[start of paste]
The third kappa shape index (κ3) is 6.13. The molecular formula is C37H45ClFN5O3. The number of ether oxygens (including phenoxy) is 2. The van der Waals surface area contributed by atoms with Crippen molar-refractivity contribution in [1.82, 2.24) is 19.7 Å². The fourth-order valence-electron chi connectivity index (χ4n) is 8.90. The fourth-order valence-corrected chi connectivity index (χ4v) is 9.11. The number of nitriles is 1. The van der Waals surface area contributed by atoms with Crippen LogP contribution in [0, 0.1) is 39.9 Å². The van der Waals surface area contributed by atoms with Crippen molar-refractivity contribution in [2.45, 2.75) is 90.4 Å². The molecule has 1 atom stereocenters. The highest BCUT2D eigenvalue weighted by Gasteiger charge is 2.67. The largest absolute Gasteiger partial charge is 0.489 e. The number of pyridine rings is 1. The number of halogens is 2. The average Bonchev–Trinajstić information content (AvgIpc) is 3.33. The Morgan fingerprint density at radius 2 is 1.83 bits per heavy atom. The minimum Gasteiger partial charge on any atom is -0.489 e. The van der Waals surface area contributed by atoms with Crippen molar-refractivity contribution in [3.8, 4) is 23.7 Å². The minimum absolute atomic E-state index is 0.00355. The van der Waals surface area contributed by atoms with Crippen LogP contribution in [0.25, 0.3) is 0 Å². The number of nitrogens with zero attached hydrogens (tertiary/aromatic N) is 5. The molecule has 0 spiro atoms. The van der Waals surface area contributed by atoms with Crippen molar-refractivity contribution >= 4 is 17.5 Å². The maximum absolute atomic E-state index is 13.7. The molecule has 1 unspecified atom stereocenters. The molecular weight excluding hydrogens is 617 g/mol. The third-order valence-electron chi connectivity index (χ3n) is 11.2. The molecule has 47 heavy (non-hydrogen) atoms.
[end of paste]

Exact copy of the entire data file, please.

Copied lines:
The third kappa shape index (κ3) is 6.13. The molecular formula is C37H45ClFN5O3. The number of ether oxygens (including phenoxy) is 2. The van der Waals surface area contributed by atoms with Crippen molar-refractivity contribution in [1.82, 2.24) is 19.7 Å². The fourth-order valence-electron chi connectivity index (χ4n) is 8.90. The fourth-order valence-corrected chi connectivity index (χ4v) is 9.11. The number of nitriles is 1. The van der Waals surface area contributed by atoms with Crippen LogP contribution in [0, 0.1) is 39.9 Å². The van der Waals surface area contributed by atoms with Crippen molar-refractivity contribution in [2.45, 2.75) is 90.4 Å². The molecule has 1 atom stereocenters. The highest BCUT2D eigenvalue weighted by Gasteiger charge is 2.67. The largest absolute Gasteiger partial charge is 0.489 e. The number of pyridine rings is 1. The number of halogens is 2. The average Bonchev–Trinajstić information content (AvgIpc) is 3.33. The Morgan fingerprint density at radius 2 is 1.83 bits per heavy atom. The minimum Gasteiger partial charge on any atom is -0.489 e. The van der Waals surface area contributed by atoms with Crippen molar-refractivity contribution in [3.8, 4) is 23.7 Å². The minimum absolute atomic E-state index is 0.00355. The van der Waals surface area contributed by atoms with Crippen LogP contribution in [0.25, 0.3) is 0 Å². The number of nitrogens with zero attached hydrogens (tertiary/aromatic N) is 5. The molecule has 0 spiro atoms. The van der Waals surface area contributed by atoms with Crippen molar-refractivity contribution >= 4 is 17.5 Å². The maximum absolute atomic E-state index is 13.7. The molecule has 1 unspecified atom stereocenters. The molecular weight excluding hydrogens is 617 g/mol. The third-order valence-electron chi connectivity index (χ3n) is 11.2. The molecule has 47 heavy (non-hydrogen) atoms.